Historical entertainment planned for joint celebration of three Southwest Arkansas milestone anniversaries
I know. We just finished the 2012 election.
But, everywhere I go, people are talking about 2014. Can Dustin survive? (Good question.) Will other strong Republicans challenge Asa! for the gubernatorial nomination? (Could be. Think Davy Carter as a winner-take-all possibility, if he could survive a Republican primary.)
And about that race for U.S. Senate, who'll challenge Sen. Mark Pryor?
That final question seems to be boiling down to two U.S. Reps. — Steve Womack and newcomer Tom Cotton. Womack is the stronger candidate. So I hope for Cotton. A cookie-cutter Club for Growth candidate awash in national money against a shoeleather Democrat for a sprawling congressional district is one thing. But the same charisma-challenged Republican running statewide against a moderate Democrat with a huge bankroll and stout family connections is another race entirely.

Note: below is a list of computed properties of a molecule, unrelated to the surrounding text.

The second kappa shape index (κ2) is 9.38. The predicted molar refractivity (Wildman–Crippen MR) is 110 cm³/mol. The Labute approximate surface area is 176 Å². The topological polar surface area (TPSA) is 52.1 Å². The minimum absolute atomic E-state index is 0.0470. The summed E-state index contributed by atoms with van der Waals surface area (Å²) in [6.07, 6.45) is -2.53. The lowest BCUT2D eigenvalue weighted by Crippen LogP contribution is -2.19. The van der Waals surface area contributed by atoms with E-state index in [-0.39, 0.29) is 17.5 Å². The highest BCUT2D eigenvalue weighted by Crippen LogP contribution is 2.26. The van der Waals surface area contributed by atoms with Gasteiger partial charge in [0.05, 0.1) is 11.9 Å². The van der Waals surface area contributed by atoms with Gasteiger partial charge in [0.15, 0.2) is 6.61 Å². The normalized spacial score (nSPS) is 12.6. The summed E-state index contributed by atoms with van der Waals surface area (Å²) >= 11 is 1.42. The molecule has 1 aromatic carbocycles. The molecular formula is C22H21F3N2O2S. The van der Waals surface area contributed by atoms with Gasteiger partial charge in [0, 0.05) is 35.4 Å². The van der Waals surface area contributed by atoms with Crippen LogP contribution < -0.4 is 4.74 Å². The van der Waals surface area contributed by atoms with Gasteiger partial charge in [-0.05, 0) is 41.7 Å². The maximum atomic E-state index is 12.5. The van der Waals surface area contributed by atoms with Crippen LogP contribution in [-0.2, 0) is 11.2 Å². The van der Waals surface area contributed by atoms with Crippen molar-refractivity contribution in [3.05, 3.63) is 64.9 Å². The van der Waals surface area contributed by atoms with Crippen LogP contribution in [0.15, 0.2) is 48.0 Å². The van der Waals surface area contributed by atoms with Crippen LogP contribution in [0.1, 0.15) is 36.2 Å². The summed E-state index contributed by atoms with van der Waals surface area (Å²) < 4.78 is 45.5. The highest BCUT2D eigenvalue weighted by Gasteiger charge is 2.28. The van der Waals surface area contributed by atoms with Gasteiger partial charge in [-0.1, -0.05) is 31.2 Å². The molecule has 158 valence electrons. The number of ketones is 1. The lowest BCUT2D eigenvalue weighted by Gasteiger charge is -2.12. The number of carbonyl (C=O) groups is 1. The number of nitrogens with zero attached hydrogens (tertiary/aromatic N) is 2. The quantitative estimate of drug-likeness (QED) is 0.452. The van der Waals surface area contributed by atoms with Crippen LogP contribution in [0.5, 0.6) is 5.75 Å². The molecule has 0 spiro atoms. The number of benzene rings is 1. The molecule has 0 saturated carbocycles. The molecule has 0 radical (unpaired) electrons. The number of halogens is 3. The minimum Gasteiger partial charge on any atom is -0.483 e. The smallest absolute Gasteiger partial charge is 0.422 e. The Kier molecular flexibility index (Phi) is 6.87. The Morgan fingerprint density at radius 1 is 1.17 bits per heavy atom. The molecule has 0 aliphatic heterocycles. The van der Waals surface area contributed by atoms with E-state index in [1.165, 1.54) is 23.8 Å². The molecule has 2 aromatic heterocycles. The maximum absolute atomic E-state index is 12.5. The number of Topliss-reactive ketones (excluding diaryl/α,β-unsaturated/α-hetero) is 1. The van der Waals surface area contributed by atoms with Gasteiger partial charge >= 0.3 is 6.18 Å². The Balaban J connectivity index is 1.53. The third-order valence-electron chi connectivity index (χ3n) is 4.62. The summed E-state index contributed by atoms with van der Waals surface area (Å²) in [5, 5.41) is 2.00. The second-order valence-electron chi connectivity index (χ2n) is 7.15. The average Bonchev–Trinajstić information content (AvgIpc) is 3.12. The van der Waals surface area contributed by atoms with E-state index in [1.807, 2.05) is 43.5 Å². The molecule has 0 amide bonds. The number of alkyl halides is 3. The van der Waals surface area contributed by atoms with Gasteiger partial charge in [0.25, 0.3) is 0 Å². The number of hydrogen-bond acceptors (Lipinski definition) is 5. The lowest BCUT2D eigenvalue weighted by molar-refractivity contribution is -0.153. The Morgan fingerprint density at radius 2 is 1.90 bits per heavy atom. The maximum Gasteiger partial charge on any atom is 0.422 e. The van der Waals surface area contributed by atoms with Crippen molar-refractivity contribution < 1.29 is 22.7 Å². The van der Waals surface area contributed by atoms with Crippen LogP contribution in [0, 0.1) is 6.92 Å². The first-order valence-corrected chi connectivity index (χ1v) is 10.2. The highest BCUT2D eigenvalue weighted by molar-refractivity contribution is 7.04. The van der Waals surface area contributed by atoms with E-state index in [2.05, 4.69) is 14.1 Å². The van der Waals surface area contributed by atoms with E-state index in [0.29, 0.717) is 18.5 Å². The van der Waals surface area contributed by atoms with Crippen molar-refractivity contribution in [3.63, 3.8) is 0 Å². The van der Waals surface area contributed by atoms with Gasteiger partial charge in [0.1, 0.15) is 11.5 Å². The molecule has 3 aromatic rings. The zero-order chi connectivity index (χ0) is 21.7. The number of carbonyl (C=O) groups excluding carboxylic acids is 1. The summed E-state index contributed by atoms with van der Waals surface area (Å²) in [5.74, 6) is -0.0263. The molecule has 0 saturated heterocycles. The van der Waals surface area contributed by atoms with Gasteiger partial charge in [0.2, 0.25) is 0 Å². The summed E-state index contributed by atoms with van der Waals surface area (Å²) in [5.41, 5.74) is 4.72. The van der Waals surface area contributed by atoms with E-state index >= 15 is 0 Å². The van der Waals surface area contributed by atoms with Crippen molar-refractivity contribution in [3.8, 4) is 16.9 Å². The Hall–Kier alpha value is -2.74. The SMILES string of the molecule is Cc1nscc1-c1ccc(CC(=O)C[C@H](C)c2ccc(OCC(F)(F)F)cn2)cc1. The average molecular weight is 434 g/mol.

Cotton's opening vote against disaster aid for Hurricane Sandy victims is a telling symbol for his view of public service. Arkansas is still a place — as a net beneficiary of federal money — that responds to the populist notion of the federal government's role of broadly supporting the common good, not telling the hungry, sick and storm-wracked to fend for themselves.
I also hope it's Cotton because of indications that his tireless defender, extremist Republican state Rep. Nate Bell of Mena is hungering to run for Congress if Cotton tries to step up. That, in turn, might set up a winnable Democratic battle between Bell and a mainstreamer like, say, Sen. Bruce Maloch of Magnolia. A no-brainer, as they say, to go with the candidate with brains.
(Oh, OK, other Repubs would run for Congress, too, including some rational ones, like Lane Jean. I can dream, can't I?)
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